Opening Day or Opening day?

Posted by hobsonschoice1 on March 31, 2011 – 1:20 pm

A few musings on Reds’ Opening Day and the differences between baseball and football.

That’s the first difference.

Opening Day.

Or Opening day?

In the NFL, it is Opening Day.

In baseball, it is Opening day.

It doesn’t mean any more or less, it is just different.

The Reds open the second season of the second decade of the 21st century Thursday with 19th century pageantry and it is goose bump stuff for everyone carrying scorecards or iPads. The thing is, there will be an off day Friday before they’ll do the exact same thing Saturday and for the next 160 days after that.

In the NFL, the opener is one of just 16 games, so naturally it carries more weight. But it is a lot more than that. The weight is crushing. The mentality of a town and a team takes shape in that first game. NFL openers can define seasons.

 You can just look at the Bengals’ Super Bowl seasons of 1981 (backup quarterback Turk Schonert’s come-from-behind win over Seattle in the wake of Ken Anderson’s benching) and 1988 (the goal-line stand in the final minutes against Phoenix) and wonder what would have happened if those had been Ls.

One of the many amazing things about the 2009 AFC North title is that the Bengals won four straight after losing the angst-ridden opener. In the wake of losing to the longest winning TD pass in the final   minute in NFL history (Denver’s infamous 87-yard Spike Strike), the Bengals somehow recovered to win in Green Bay before beating division foes Pittsburgh, Cleveland, and Baltimore in the final  minute. Only once before, 1973, had the Bengals made the playoffs after losing the opener.

If Edinson Volquez gets lit up or Joey Votto goes 0-for-4 in the opener, there is no panic for the manager, players, media, or fans. It’s baseball. You have bad days. But in football, if you lose the opener, there are reasons and trends that show up quicker and harder. It’s football. It is what it is.

There are exceptions. In ’06, the Bengals started 3-0 but didn’t make playoffs because they lost the last three. And they opened ’07 with one of the more thrilling Opening Days ever, a Monday night home win over the Ravens with a goal-line stand. But they lost the next four.

Still, the opener sets a pretty good course.

 With their star receivers pouting during the 2008 offseason, they fell flat on their faces in the opener in Baltimore by amassing just 154 yards and even if Carson Palmer went on to miss 12 games, you wonder if it would have been 4-11-1 anyway. In 2010, nobody showed up in the rout in New England and the tone was set when the post-game discussion centered on wide receiver Terrell Owens’ decision to get his shoes fixed before the Bengals had a shot at a Hail Mary on the last play of the half. When Palmer’s bomb to Jordan Shipley ended up three yards short of the end zone, it didn’t take your British Lit professor to interpret the symbolism for the next 15 weeks.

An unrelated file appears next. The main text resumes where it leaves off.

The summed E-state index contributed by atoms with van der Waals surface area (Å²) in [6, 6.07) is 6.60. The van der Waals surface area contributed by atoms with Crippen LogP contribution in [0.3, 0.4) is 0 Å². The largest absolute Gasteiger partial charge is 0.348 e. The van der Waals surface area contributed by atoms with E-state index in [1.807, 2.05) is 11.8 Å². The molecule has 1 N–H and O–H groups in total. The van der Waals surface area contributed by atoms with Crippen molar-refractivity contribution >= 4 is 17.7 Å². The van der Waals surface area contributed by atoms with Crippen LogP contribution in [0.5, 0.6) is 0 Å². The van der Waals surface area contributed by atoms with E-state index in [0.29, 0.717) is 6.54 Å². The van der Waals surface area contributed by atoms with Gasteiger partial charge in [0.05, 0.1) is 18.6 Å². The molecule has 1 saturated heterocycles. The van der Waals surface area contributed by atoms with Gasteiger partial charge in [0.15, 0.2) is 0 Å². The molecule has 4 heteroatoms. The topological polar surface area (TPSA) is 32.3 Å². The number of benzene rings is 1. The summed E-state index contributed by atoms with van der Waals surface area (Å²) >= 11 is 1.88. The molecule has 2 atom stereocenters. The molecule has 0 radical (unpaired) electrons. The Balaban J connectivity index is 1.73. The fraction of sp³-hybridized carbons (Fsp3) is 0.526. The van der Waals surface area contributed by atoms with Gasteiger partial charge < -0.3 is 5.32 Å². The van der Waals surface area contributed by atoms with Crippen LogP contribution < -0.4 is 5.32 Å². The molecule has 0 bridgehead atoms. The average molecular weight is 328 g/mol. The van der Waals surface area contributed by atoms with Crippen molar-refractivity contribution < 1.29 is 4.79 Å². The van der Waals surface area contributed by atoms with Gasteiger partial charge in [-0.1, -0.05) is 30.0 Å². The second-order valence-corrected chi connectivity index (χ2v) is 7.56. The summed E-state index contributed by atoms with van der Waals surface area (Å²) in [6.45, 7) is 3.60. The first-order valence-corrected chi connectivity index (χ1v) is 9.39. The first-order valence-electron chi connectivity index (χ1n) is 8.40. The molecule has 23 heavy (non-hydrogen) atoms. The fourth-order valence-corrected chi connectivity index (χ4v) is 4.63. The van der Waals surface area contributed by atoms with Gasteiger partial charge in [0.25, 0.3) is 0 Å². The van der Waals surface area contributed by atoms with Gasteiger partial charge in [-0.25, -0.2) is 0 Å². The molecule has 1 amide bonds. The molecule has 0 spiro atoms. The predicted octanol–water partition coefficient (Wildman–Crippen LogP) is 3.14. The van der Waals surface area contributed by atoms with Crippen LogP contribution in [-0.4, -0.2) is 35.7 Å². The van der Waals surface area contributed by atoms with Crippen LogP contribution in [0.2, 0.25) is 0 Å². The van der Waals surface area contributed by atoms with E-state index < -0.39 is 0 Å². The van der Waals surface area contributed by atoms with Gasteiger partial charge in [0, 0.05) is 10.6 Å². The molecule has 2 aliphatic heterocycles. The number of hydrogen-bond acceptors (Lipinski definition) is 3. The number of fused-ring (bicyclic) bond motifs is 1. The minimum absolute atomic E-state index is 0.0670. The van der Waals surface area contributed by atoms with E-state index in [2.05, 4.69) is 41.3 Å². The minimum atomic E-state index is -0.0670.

Even the ’09 opener provided clues. They survived on defense and a sputtering offense that played best backed up against the clock but offered only one play longer than 20 yards.

It’s football. It is what it is. In baseball, it is only until the next day.

Sure, you get trends in baseball. But they seep into box scores and wriggle into averages during days, weeks, and months. In football, they’re ripped raw right away on the body, psyche, and film.

More differences:

In baseball, you get to throw out a first pitch. In football, they let you carry the ball out to the field, but the ref takes it from you.

In baseball, you kneel in the on-deck circle. In football, you’re no longer on deck when the player you’re backing up is kneeling in a circle.

In baseball, the defender plays the hitter. In football, the hitter is the defender.

In baseball, a changeup is an off-speed pitch. In football, a changeup is a running back that keeps defenses off balance with speed.

You want to know the difference? The scene in the post-game locker room

In baseball, win or lose, there is a beeline for the post-game spread and beverages. Even if it is a vintage 1-0 game that took all of two and a half hours to play, the participants generally behave as if they’ve been on a deserted island for two months and knock you over to make a ham sandwich.

In football, win or lose, the only things getting ingested are IVs. In the time it takes a lineman to tear the bandages off his bloody hands, a pinch hitter who didn’t break a sweat could have already had three bowls of chili. Sometimes a guard or tackle who is bent and broken after 60 minutes of pounding will ask you to help him fasten his cuff links. In baseball, they might ask you to pass the mayo.

It’s not better or worse.

Just different.

In baseball, there’s another day. In football, it is what it is.

Happy Opening Day.

Or Opening day.

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